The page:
People have said--and I have to agree with them, to a certain degree--that having cattle on an all-grain diet is unethical and inhumane. Note I said to a certain degree. The problem with the statement that cattle are on an "all-grain diet" isn't really true. Cattle raised in feedlots (or even dairy operations) are really not on a 100% grain diet of, say, corn. Really, the diet is more like 75 to 85% grain and the rest is forage in the form of silage. Still is a "hot-diet," yes, and still can cause problems, like acidosis and founder (yes, cattle can get founder too, it's not just restricted to horses and ponies), but it's not "all grain."

The other problem is that cattle LOVE grain and silage. Any of you who have taught a herd of cattle that a bucket = grain = food = YUMMY!! know exactly what I mean! Teach them well enough and they will happily follow you to Hell and back if you've got even an empty bucket to carry around. It may not be a "natural diet" by many standards, but it still comes from grasses, is by no means man-made, and is considered to be candy and "comfort food" to cows all across the globe. In my humble opinion, a bovine that gets to have grain almost everyday is spoiled. Rotten. Just like a little kid who is allowed to have candy every day of the week if his parents let him.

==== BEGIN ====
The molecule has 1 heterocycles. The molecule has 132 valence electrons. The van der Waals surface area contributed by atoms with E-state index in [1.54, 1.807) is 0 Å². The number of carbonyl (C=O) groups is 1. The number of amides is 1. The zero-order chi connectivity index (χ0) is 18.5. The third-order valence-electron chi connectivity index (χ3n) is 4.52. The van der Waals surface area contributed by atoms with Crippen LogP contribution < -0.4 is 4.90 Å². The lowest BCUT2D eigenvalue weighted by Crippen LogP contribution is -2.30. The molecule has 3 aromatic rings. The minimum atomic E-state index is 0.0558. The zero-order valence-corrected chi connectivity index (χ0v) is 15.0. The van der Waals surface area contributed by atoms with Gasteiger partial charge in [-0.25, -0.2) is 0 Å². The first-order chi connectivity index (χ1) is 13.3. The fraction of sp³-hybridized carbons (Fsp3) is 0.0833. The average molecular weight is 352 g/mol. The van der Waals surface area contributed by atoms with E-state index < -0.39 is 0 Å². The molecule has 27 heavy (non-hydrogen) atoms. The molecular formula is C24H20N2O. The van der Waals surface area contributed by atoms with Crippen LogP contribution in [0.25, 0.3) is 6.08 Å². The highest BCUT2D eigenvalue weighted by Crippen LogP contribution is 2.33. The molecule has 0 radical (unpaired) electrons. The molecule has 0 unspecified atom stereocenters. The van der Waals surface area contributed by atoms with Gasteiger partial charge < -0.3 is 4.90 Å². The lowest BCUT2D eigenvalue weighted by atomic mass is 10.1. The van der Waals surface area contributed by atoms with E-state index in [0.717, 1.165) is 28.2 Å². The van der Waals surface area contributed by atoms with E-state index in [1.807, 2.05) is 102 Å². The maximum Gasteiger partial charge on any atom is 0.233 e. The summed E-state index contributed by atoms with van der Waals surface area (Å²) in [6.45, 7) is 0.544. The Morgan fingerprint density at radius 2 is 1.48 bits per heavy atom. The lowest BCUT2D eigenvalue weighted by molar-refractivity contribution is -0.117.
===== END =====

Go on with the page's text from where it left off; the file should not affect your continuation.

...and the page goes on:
Let me put it this way: cattle raised in a feedlot are literally spoiled rotten. They may be living in what seems like over-crowded, dirty, unsanitary conditions, but really they're living the good life. They get food coming to them twice to thrice a day, water and mineral available to them 24/7, and they can be as lazy as they want. They don't have to be out looking for food or water or shelter or out walking for miles just to get to a water source, they have it all right there. You may think that it's inhumane to have cattle sleeping or laying on a dirt mound "in their own feces" or in mud. Funny thing is most, if not all feedlots have a mound called a "cattle mound" or "cattle hill" that these bovine critters love to climb up on and sleep on regardless if it's muddy or dusty/dirty. The other ironic thing I've noticed from raising cattle is that, given a choice for them to sleep on a patch of dirt versus a grassy area, half the time--with some animals I've noticed it's most of the time--they'll choose to lay in a nice dirt patch instead of on the grass.